Barry also worked with several former Packers players in Washington and Detroit including defensive backs Bashaud Breeland and Will Blackmon, defensive end Cullen Jenkins and linebacker Paris Lenon.  In Los Angeles, Barry worked with Clay Matthews in 2019.

Blackmon tweeted the following after the announcement of Barry’s hiring and indicated:

  1. Barry Has Worked with Matt LaFleur Before

Barry and LaFleur were both on Sean McVay’s staff with the Los Angeles Rams in 2017. LaFleur was the offensive coordinator that season while Barry was the assistant head coach/linebackers coach. The Rams finished the season 11-5-0 and qualified for the playoffs that year.

The familiarity between LaFleur and Barry plus his experience as a defensive coordinator clearly worked in Barry’s favor during the search for the Packers new defensive coordinator.

  1. Barry Has Showed Flexibility

Barry broke into the NFL with Tampa Bay and played the classic Tampa-2 defense. Overtime, offenses caught up to that system and so Barry adjusted.

He later ran 3-4 defenses and used a variety of coverage formations and systems while he was defensive coordinator in Detroit and Washington.

He will need to make more adjustments coming into Green Bay, a team with obvious talent on the defensive side of the ball but also a team with some question marks as well. How he will try to stop the run is another question facing Barry and the Packers defense after Pettine de-emphasized it in Green Bay during his tenure here.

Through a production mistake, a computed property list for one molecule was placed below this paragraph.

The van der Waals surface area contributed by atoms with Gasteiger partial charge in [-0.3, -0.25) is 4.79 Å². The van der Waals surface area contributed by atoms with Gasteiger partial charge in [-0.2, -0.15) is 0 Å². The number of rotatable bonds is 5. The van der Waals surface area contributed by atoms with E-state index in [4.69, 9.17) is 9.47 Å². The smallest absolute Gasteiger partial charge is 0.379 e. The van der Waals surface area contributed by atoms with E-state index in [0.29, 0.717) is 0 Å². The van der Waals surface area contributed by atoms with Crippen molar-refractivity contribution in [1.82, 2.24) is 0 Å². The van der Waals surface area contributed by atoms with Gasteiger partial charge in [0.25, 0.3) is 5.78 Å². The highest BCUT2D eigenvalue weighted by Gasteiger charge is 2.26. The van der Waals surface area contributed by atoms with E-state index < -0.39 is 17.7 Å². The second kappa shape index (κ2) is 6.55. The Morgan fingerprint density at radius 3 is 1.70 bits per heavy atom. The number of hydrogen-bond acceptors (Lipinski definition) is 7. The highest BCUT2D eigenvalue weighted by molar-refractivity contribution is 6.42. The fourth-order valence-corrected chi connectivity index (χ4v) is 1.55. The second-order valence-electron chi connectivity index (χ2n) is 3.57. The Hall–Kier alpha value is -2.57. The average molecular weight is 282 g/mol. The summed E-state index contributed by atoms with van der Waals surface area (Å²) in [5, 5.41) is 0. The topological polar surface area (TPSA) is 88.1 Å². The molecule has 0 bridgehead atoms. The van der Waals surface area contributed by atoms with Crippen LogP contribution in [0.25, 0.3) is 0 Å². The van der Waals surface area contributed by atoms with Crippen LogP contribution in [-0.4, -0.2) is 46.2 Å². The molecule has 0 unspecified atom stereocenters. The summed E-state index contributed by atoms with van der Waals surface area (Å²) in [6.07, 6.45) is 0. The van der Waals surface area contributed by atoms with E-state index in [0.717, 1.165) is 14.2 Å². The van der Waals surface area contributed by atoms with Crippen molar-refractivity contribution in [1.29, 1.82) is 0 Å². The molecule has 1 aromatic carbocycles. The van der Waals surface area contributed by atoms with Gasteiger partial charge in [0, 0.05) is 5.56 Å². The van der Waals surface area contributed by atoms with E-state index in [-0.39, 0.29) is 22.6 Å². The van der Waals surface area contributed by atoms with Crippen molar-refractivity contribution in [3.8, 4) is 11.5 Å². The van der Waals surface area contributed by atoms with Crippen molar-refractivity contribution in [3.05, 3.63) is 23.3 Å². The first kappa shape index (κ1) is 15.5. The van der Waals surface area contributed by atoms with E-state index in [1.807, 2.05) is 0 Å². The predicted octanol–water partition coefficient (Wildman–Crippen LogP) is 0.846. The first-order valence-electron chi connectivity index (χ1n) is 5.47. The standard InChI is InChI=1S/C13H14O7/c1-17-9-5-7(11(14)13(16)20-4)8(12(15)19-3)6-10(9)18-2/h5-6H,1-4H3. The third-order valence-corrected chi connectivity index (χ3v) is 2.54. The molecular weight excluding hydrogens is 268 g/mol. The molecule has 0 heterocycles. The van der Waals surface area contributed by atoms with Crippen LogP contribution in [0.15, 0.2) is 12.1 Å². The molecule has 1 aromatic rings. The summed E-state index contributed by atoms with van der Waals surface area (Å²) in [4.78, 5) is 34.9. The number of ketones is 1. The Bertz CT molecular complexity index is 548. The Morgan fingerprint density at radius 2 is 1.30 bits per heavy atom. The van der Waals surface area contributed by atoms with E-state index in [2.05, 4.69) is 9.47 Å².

The Packers should be confident that Barry will adjust his defense to the talent of the players he has on his roster.

  1. Barry Has a USC Trojans Tattoo

Barry finished his college football career at USC and started his coaching career there in 1994 and 1995 when he was hired as a graduate assistant.

He got the tattoo while he was still a player at USC.

“It was like six or seven o’clock in the evening. I was stone cold sober. A couple guys got like block S-C’s,” Barry recalled, I wanted the Trojan.”

Barry also wanted the tattoo lower on his leg, beneath the sock line, but it didn’t quite work out that way. “I was actually pissed because I wanted it down, underneath my sock line so when I wore socks, I could actually hide it,” Barry said.

  1. He Has the Respect of His Former Boss and Players

Rams head coach Sean McVay had this to say about Barry. “[I’m] able to lean on him and [he helps make] a lot of the decisions that are important,” McVay said. “You truly do lean on him as an assistant head coach and I feel very fortunate to work with Joe. He brings it every single day.”

Meanwhile, Rams linebacker Micah Kiser added, “He’s a huge part of the fabric of the team and the culture of the team,” linebacker Micah Kiser said. “In the NFL, with the way rosters are always moving, he is a person that values knowing every guy on the team’s name. Whether you’re Jared Goff to the last guy on the practice squad, he’s able to call you by your name.”

In Green Bay, it’s the future that matters for Barry. The Packers organization is counting on him to help the defense take the next step forward. If the defense can improve and the offense continues to play at a high level next season, the Packers are confident they can play in the Super Bowl next season instead of watching it on TV with the rest of the league.